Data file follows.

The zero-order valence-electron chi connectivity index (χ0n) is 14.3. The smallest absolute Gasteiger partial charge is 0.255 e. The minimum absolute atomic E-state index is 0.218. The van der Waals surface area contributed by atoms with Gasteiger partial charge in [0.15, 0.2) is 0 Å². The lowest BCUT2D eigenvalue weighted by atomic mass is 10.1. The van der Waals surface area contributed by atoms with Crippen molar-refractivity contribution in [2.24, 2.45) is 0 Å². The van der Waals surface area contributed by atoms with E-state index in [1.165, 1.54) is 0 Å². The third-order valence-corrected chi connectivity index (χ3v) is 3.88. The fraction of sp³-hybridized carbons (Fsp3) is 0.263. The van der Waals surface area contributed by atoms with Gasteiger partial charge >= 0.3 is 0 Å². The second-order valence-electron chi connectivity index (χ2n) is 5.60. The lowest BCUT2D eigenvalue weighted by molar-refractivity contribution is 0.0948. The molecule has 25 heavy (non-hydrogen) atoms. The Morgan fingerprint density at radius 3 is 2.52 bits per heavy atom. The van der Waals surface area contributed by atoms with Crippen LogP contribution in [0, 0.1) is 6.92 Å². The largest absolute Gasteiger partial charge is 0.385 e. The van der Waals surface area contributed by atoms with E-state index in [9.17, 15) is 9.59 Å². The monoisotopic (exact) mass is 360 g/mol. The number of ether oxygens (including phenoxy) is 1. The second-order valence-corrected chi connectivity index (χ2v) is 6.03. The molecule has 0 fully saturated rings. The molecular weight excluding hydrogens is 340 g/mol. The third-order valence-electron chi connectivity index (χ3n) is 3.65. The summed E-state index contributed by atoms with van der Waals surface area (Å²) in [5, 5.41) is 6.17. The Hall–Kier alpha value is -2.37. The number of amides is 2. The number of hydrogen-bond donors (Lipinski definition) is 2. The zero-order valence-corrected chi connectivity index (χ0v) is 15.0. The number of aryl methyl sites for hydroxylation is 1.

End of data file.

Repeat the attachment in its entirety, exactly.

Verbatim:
The zero-order valence-electron chi connectivity index (χ0n) is 14.3. The smallest absolute Gasteiger partial charge is 0.255 e. The minimum absolute atomic E-state index is 0.218. The van der Waals surface area contributed by atoms with Gasteiger partial charge in [0.15, 0.2) is 0 Å². The lowest BCUT2D eigenvalue weighted by atomic mass is 10.1. The van der Waals surface area contributed by atoms with Crippen molar-refractivity contribution in [2.24, 2.45) is 0 Å². The van der Waals surface area contributed by atoms with E-state index in [1.165, 1.54) is 0 Å². The third-order valence-corrected chi connectivity index (χ3v) is 3.88. The fraction of sp³-hybridized carbons (Fsp3) is 0.263. The van der Waals surface area contributed by atoms with Gasteiger partial charge >= 0.3 is 0 Å². The second-order valence-electron chi connectivity index (χ2n) is 5.60. The lowest BCUT2D eigenvalue weighted by molar-refractivity contribution is 0.0948. The molecule has 25 heavy (non-hydrogen) atoms. The Morgan fingerprint density at radius 3 is 2.52 bits per heavy atom. The van der Waals surface area contributed by atoms with Crippen LogP contribution in [0, 0.1) is 6.92 Å². The largest absolute Gasteiger partial charge is 0.385 e. The van der Waals surface area contributed by atoms with E-state index in [9.17, 15) is 9.59 Å². The monoisotopic (exact) mass is 360 g/mol. The number of ether oxygens (including phenoxy) is 1. The second-order valence-corrected chi connectivity index (χ2v) is 6.03. The molecule has 0 fully saturated rings. The molecular weight excluding hydrogens is 340 g/mol. The third-order valence-electron chi connectivity index (χ3n) is 3.65. The summed E-state index contributed by atoms with van der Waals surface area (Å²) in [5, 5.41) is 6.17. The Hall–Kier alpha value is -2.37. The number of amides is 2. The number of hydrogen-bond donors (Lipinski definition) is 2. The zero-order valence-corrected chi connectivity index (χ0v) is 15.0. The number of aryl methyl sites for hydroxylation is 1.